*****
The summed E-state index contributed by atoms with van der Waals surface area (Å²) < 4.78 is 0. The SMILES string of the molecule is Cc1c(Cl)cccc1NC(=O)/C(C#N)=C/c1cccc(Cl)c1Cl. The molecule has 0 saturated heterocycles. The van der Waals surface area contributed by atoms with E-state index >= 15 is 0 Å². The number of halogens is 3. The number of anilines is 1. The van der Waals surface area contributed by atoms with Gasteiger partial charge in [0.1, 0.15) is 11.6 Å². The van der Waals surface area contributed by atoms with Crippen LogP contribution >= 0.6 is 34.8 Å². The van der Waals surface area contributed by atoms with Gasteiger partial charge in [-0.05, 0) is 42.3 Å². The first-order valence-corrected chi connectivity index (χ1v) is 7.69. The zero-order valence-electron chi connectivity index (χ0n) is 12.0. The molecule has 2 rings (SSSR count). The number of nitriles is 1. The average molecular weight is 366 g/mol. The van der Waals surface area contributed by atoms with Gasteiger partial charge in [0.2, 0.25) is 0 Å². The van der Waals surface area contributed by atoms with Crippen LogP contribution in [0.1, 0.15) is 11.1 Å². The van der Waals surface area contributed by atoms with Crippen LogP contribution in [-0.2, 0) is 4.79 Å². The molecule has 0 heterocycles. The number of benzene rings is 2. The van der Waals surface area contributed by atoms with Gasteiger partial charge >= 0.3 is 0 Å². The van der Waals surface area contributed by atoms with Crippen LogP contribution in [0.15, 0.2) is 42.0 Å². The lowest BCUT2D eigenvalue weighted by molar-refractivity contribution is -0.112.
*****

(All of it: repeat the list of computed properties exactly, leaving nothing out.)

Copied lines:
The summed E-state index contributed by atoms with van der Waals surface area (Å²) < 4.78 is 0. The SMILES string of the molecule is Cc1c(Cl)cccc1NC(=O)/C(C#N)=C/c1cccc(Cl)c1Cl. The molecule has 0 saturated heterocycles. The van der Waals surface area contributed by atoms with E-state index >= 15 is 0 Å². The number of halogens is 3. The number of anilines is 1. The van der Waals surface area contributed by atoms with Gasteiger partial charge in [0.1, 0.15) is 11.6 Å². The van der Waals surface area contributed by atoms with Crippen LogP contribution >= 0.6 is 34.8 Å². The van der Waals surface area contributed by atoms with Gasteiger partial charge in [-0.05, 0) is 42.3 Å². The first-order valence-corrected chi connectivity index (χ1v) is 7.69. The zero-order valence-electron chi connectivity index (χ0n) is 12.0. The molecule has 2 rings (SSSR count). The number of nitriles is 1. The average molecular weight is 366 g/mol. The van der Waals surface area contributed by atoms with Gasteiger partial charge in [0.2, 0.25) is 0 Å². The van der Waals surface area contributed by atoms with Crippen LogP contribution in [0.1, 0.15) is 11.1 Å². The van der Waals surface area contributed by atoms with Crippen LogP contribution in [-0.2, 0) is 4.79 Å². The molecule has 0 heterocycles. The number of benzene rings is 2. The van der Waals surface area contributed by atoms with Gasteiger partial charge >= 0.3 is 0 Å². The van der Waals surface area contributed by atoms with Crippen LogP contribution in [0.15, 0.2) is 42.0 Å². The lowest BCUT2D eigenvalue weighted by molar-refractivity contribution is -0.112.